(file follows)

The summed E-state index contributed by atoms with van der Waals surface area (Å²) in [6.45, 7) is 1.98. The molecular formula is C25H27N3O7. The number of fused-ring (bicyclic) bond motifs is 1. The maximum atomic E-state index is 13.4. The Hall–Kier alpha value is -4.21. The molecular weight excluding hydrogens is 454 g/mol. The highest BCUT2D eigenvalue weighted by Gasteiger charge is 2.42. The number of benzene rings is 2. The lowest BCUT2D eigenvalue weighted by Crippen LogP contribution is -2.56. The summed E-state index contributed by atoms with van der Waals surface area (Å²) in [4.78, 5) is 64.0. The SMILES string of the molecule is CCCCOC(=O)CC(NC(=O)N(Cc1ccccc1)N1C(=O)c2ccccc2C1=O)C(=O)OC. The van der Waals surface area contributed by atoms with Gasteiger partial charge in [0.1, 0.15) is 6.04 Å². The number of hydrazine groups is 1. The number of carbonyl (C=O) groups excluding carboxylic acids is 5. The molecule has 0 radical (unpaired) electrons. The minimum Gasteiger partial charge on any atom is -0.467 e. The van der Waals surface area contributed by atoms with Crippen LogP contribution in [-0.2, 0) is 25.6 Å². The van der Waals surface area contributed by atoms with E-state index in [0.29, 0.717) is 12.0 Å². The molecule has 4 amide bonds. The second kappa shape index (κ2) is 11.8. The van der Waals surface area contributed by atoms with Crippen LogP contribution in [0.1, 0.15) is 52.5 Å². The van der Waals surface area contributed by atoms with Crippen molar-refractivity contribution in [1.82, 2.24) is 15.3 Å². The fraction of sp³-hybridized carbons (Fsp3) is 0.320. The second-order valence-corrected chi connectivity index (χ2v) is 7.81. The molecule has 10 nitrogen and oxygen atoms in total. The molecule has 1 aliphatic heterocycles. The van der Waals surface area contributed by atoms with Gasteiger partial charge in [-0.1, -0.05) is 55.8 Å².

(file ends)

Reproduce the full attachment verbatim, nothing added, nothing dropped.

The summed E-state index contributed by atoms with van der Waals surface area (Å²) in [6.45, 7) is 1.98. The molecular formula is C25H27N3O7. The number of fused-ring (bicyclic) bond motifs is 1. The maximum atomic E-state index is 13.4. The Hall–Kier alpha value is -4.21. The molecular weight excluding hydrogens is 454 g/mol. The highest BCUT2D eigenvalue weighted by Gasteiger charge is 2.42. The number of benzene rings is 2. The lowest BCUT2D eigenvalue weighted by Crippen LogP contribution is -2.56. The summed E-state index contributed by atoms with van der Waals surface area (Å²) in [4.78, 5) is 64.0. The SMILES string of the molecule is CCCCOC(=O)CC(NC(=O)N(Cc1ccccc1)N1C(=O)c2ccccc2C1=O)C(=O)OC. The van der Waals surface area contributed by atoms with Gasteiger partial charge in [0.1, 0.15) is 6.04 Å². The number of hydrazine groups is 1. The number of carbonyl (C=O) groups excluding carboxylic acids is 5. The molecule has 0 radical (unpaired) electrons. The minimum Gasteiger partial charge on any atom is -0.467 e. The van der Waals surface area contributed by atoms with Crippen LogP contribution in [-0.2, 0) is 25.6 Å². The van der Waals surface area contributed by atoms with E-state index in [0.29, 0.717) is 12.0 Å². The molecule has 4 amide bonds. The second kappa shape index (κ2) is 11.8. The van der Waals surface area contributed by atoms with Crippen LogP contribution in [0.1, 0.15) is 52.5 Å². The van der Waals surface area contributed by atoms with Crippen molar-refractivity contribution in [1.82, 2.24) is 15.3 Å². The fraction of sp³-hybridized carbons (Fsp3) is 0.320. The second-order valence-corrected chi connectivity index (χ2v) is 7.81. The molecule has 10 nitrogen and oxygen atoms in total. The molecule has 1 aliphatic heterocycles. The van der Waals surface area contributed by atoms with Gasteiger partial charge in [-0.1, -0.05) is 55.8 Å².